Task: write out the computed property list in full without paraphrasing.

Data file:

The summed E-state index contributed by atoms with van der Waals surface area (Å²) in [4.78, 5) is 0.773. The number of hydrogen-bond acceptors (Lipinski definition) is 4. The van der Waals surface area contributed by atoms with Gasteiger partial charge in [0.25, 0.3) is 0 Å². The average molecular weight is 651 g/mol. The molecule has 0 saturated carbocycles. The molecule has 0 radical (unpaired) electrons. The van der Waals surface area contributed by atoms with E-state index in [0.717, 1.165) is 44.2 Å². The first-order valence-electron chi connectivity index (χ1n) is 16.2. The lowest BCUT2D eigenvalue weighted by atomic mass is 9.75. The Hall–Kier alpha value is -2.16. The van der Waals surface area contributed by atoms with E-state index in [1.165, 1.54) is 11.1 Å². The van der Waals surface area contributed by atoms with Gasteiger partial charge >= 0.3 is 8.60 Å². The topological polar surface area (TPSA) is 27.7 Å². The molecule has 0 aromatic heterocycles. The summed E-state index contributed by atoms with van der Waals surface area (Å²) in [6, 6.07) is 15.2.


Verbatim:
The summed E-state index contributed by atoms with van der Waals surface area (Å²) in [4.78, 5) is 0.773. The number of hydrogen-bond acceptors (Lipinski definition) is 4. The van der Waals surface area contributed by atoms with Gasteiger partial charge in [0.25, 0.3) is 0 Å². The average molecular weight is 651 g/mol. The molecule has 0 saturated carbocycles. The molecule has 0 radical (unpaired) electrons. The van der Waals surface area contributed by atoms with E-state index in [0.717, 1.165) is 44.2 Å². The first-order valence-electron chi connectivity index (χ1n) is 16.2. The lowest BCUT2D eigenvalue weighted by atomic mass is 9.75. The Hall–Kier alpha value is -2.16. The van der Waals surface area contributed by atoms with E-state index in [1.165, 1.54) is 11.1 Å². The van der Waals surface area contributed by atoms with Gasteiger partial charge >= 0.3 is 8.60 Å². The topological polar surface area (TPSA) is 27.7 Å². The molecule has 0 aromatic heterocycles. The summed E-state index contributed by atoms with van der Waals surface area (Å²) in [6, 6.07) is 15.2.